I would like to know how other people with Asperger’s handle romantic relationships:
    – Is it harder for the person with aspergers or the person without?
    – How long into your relationship did you tell your boyfriend / girlfriend about having Asperger’s?
    – Are people understanding of the condition?

    Thanks for your time.

  • Austin:

    I find myself wondering this, you get together with a person and kiss and hug each other….then what? where has your life gone at that point? nowhere, you’re still in the exact same spot. Please someone explain the functioning reason of relationships, I bet you can’t. There is really no point to them whatsoever other than emotional dependence, therefore anyone in a relationship is weak for needing the emotional support and co-dependency of another person to live.

  • diggn4richez:

    What are the difference between romantic relationship and platonic relationship?
    I am confused by those answers. What is exactly correct answer?
    Do you know any website that explains romantic relationship includes sex or not?
    Romantic love is a form of love that is often regarded as different from mere needs driven by sexual desire, or lust. Romantic love generally involves a mix of emotional and sexual desire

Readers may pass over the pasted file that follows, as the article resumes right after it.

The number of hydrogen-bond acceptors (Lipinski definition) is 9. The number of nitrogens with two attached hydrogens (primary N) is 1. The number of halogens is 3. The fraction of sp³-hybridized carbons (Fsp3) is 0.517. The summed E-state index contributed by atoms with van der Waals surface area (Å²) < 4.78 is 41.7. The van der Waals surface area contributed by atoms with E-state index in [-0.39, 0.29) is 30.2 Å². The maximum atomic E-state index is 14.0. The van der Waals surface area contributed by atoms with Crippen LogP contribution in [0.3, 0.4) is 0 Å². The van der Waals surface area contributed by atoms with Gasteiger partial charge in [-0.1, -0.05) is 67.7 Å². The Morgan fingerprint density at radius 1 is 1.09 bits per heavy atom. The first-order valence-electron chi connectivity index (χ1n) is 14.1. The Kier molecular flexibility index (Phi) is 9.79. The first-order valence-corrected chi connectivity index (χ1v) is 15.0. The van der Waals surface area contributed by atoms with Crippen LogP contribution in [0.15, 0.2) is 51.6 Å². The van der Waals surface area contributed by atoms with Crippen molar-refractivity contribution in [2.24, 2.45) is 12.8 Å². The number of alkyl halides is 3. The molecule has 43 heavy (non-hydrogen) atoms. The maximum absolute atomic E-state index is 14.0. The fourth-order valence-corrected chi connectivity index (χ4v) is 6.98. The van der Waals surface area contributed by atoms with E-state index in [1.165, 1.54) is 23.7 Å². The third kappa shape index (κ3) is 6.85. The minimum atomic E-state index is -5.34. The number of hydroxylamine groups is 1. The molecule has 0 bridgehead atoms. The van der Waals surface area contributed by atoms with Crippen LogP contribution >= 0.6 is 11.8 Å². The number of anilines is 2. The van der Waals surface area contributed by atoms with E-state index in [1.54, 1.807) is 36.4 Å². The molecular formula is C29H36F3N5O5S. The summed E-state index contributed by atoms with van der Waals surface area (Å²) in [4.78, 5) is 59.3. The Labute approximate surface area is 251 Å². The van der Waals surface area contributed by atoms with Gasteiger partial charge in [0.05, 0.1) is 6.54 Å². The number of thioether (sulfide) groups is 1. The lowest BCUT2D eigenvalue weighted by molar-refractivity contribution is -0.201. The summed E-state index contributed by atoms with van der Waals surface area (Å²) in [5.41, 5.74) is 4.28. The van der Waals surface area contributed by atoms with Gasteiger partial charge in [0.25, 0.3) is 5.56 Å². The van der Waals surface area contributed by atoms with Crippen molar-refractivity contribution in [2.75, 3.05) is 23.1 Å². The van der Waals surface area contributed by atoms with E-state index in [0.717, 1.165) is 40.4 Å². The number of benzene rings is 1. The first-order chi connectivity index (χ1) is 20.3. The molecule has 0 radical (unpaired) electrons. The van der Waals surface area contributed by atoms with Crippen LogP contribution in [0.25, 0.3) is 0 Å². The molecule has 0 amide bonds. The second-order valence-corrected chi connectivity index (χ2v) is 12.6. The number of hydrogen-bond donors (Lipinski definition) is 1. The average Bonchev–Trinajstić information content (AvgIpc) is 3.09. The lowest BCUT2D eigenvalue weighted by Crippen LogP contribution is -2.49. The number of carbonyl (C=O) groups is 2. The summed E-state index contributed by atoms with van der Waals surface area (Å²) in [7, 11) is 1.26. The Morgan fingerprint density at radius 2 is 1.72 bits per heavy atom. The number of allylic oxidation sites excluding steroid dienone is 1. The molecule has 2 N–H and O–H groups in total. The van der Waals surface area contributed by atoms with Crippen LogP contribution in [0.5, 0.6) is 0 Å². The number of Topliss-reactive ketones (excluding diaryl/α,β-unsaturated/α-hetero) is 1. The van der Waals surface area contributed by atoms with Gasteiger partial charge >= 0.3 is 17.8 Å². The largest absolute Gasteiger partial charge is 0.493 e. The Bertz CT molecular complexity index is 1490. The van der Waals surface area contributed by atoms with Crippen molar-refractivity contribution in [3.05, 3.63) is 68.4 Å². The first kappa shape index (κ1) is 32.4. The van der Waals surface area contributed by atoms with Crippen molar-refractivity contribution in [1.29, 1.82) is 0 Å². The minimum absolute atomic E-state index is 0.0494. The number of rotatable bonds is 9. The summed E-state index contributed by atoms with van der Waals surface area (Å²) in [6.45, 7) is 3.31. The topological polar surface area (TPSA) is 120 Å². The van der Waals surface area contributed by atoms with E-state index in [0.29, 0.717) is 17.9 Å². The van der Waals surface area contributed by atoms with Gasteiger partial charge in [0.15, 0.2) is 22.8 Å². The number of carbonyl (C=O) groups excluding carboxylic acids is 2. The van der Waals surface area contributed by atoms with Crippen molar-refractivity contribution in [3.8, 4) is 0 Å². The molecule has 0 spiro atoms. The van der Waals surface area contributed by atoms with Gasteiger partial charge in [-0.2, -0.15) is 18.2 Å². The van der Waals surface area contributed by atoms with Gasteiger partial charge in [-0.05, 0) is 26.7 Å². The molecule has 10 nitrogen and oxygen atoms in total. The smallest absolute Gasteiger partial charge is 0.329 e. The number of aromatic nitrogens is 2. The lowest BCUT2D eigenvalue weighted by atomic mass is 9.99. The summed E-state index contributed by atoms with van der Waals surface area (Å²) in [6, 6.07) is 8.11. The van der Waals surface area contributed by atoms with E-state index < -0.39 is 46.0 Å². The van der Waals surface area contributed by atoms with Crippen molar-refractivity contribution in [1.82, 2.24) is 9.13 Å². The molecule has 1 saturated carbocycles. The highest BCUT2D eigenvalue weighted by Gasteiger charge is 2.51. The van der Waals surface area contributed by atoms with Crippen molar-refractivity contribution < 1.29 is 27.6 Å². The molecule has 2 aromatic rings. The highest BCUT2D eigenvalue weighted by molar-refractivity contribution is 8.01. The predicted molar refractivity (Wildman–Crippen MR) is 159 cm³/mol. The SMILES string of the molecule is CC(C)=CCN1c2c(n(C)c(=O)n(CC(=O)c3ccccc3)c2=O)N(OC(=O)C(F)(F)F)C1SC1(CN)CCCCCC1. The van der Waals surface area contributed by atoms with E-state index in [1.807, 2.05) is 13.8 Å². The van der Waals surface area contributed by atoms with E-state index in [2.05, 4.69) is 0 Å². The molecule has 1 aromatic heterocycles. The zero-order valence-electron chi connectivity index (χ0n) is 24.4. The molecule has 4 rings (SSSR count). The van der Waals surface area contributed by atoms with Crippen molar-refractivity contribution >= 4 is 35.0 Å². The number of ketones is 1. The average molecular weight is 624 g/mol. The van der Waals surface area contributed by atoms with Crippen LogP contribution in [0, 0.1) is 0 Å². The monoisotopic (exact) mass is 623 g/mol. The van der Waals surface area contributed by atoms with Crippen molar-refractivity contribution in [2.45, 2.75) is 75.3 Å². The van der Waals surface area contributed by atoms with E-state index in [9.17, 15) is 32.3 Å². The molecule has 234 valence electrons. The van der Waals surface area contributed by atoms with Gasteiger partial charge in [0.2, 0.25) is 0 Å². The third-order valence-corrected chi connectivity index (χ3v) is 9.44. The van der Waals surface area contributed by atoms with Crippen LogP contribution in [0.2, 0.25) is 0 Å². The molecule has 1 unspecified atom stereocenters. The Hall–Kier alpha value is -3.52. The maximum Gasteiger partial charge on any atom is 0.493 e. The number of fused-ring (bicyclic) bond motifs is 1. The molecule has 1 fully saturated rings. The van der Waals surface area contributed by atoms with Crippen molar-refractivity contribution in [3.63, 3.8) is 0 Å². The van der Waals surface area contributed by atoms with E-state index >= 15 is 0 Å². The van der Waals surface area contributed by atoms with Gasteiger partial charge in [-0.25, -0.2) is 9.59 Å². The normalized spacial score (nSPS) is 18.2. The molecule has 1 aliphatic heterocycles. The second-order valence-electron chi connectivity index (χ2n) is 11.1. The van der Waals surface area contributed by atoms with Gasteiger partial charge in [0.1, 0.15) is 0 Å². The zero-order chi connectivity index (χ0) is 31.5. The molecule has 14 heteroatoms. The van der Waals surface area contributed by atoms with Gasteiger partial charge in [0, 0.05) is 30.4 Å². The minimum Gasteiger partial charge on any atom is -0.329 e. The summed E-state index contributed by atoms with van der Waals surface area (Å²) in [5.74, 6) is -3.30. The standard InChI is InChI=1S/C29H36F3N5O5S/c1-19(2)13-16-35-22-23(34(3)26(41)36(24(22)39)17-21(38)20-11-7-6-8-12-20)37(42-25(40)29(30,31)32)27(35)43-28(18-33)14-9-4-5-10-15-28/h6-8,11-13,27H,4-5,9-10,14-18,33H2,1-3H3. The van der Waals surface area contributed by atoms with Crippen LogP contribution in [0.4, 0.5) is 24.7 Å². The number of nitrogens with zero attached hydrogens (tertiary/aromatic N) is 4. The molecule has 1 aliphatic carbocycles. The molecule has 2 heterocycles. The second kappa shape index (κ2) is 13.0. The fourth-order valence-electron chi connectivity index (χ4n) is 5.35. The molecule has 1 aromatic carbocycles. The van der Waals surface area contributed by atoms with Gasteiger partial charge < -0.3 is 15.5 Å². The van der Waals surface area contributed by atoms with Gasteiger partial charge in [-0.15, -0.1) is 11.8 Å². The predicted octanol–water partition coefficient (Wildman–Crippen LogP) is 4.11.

Romantic relationship doesn’t have to involve the act, just the desire to have sex.
    Does that mean romantic relationship is 100 percent no sex?
    live2ride wrote Romantic relationship is a term that means different things to different people, to some it would infer a physically intimate/sexual relationship, to others it would mean simply a “more than friends” relationship.

    Romance may not mean sex.
    Should I use the terms “platonic romance” and “sexual romance” to distinguish the difference?

  • Mathew:

    I’ve heard that they have no interest in intercourse, but do they fall in love or have romantic relationships?
    I can’t pick a best answer so we’ll let this go to voting. Thanks for all the answers.

Leave a Reply

You must be logged in to post a comment.